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Factors Affecting Electrical Conductivity

Updated July 20, 2017

Electrical conductivity is the measure of how well materials conduct electricity. All physical materials have the ability to conduct electricity, and those that have higher conductivity measures are called electrical conductors. Mostly the best electrical conductors are metals, in which closely linked atomic structures allow the free movement of electrons (or charges of electricity). This particular factor of electrical conductivity is not constant in nature, and varies within different conductors due to intrinsic and extrinsic factors. However, there are some generalised factors as well, which commonly affect the conductivity of conductors in a significant manner.

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Variation in temperature of an electrical conducting material can change its conductivity. This variation occurs due to the thermal excitation of atoms within conducting materials, which is directly proportional to the increasing temperature. It means that increasing the temperature of an electrical conductor can interfere with conductivity. This effect is usually observed in different electrical devices and transmission lines, and for this reason, sensitive electronic devices are usually accompanied by cooling mechanisms that keep the conductor's temperature at a constant level.


Impurities refer to the presence of insulating particles of nonconducting elements within electrical conductors, resulting in decreasing the conductivity of these materials. These insulating substances are either present due to natural contamination, or because of manufacturing flaws. These impurities hinder the flow of current within conductors, which significantly decreases the conductivity levels.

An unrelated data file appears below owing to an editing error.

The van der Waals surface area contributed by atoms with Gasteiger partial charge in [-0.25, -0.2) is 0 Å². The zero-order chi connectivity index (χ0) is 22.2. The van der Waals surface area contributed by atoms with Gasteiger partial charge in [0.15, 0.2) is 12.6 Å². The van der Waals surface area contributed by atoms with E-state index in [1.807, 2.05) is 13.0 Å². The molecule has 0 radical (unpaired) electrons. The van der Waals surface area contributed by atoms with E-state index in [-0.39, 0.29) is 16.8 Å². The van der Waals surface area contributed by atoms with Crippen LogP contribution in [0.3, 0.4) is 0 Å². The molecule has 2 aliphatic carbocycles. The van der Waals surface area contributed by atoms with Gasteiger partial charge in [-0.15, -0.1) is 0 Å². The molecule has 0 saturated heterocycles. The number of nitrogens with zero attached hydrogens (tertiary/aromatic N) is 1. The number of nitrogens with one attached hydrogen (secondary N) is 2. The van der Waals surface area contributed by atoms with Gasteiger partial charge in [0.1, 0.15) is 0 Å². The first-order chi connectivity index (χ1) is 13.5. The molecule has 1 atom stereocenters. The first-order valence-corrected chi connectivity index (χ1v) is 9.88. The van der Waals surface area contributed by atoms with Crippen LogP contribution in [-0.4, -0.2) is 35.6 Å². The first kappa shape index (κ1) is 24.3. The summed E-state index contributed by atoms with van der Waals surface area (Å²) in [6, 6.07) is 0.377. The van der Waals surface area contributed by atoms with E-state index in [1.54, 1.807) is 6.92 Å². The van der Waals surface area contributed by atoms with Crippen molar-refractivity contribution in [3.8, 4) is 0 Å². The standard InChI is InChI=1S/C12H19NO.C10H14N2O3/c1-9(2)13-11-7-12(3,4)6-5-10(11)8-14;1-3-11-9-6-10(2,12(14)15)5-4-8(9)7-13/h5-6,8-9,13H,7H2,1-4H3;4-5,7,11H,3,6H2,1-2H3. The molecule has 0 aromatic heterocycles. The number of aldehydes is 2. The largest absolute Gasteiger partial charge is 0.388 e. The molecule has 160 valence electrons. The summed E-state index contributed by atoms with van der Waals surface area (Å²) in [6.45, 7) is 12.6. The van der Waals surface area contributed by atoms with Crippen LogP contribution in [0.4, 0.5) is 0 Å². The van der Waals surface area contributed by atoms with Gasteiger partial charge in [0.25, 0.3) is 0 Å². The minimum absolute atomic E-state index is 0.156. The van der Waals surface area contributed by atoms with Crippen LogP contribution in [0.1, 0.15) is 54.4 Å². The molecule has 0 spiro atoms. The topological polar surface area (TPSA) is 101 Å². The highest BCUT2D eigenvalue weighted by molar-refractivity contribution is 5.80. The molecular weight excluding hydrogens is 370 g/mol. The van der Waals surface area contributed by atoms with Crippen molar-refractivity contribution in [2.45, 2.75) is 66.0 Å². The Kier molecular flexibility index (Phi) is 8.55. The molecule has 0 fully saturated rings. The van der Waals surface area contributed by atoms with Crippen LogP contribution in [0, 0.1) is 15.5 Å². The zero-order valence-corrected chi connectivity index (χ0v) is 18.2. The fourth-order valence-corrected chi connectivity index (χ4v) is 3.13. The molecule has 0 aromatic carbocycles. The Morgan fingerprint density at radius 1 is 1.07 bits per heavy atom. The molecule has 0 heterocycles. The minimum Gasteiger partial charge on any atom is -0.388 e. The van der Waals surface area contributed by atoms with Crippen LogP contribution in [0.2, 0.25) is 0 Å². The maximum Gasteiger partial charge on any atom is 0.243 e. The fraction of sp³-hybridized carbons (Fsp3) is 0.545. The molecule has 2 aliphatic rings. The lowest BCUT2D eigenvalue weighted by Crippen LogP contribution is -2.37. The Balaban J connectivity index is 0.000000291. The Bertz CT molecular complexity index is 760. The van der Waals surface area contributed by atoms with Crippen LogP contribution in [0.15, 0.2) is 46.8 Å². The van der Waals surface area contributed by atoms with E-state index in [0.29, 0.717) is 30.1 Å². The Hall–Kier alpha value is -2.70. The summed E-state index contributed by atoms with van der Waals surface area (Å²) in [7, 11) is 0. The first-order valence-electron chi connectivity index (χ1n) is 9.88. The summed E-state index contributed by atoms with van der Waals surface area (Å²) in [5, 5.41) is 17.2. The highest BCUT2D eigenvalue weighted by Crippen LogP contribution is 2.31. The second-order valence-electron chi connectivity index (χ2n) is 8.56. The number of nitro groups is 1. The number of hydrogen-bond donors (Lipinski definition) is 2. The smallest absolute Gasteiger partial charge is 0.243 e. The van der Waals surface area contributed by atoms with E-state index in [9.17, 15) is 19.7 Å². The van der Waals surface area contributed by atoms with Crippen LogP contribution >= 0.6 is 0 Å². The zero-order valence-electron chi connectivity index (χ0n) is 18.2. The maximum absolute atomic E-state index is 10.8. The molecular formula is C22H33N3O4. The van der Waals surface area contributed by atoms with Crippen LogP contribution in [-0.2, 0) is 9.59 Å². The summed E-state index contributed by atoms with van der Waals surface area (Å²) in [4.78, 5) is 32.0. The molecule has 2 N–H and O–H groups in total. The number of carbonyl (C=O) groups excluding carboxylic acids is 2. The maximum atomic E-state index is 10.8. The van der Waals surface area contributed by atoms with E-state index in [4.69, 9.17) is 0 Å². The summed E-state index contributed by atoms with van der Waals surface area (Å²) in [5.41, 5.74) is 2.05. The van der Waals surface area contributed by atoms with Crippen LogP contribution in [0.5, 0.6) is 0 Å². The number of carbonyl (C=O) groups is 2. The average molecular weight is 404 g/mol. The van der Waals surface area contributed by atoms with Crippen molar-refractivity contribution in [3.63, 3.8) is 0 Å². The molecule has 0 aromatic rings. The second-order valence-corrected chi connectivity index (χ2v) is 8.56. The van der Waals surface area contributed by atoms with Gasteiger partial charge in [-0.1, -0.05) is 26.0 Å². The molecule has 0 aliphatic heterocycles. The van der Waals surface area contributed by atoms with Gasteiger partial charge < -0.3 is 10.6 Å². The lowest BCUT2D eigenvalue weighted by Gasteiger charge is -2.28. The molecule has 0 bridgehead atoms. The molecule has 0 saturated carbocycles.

Electromagnetic Fields

Electromagnetic fields are present everywhere in the surrounding environment, and have their impacts on electrical conducting properties of conductors. Their presence with strong intensities and opposite polarities (alignments) often causes a change within the normal rate of current flow within electrical conductors. This effect is also known as magnetoresistance, since it contributes in varying resistance within electrical conductors through intense magnetic fields in the surrounding environment. Although electrical conductors also create electromagnetic fields when conducting current, these fields have their electrical and magnetic components aligned perpendicular to each other, so they're less of a problem for current flow. On the other hand, external electromagnetic fields are independent, and have the potential to interrupt the flow of current through these conductors.


Frequency of an electrical current is the number of oscillatory cycles it completes in a second, and is measured in hertz (Hz). This factor, when increased above a certain higher limit, causes electrical current to flow around a conductor instead of running through the conductor. This is called the skin effect, and usually happens when frequency of electrical current increases above 3 GHz (or 3,000,000,000 cycles per second), causing reduction in the electrical conducting properties of material. This effect is only observable in operations conducted with AC (alternating current), since DC (direct current) has an absolute frequency of 0 Hz and does not oscillate when it flow.

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About the Author

Working from New York City, Saifuddin Abdullah is a freelance writer and linguist. With expertise in communications, electronics and mathematics, he has written for projects including WritingBee and Paktranslations MLT. Abdullah holds a bachelor's degree in telecommunications engineering from M.A.J. University, Karachi.

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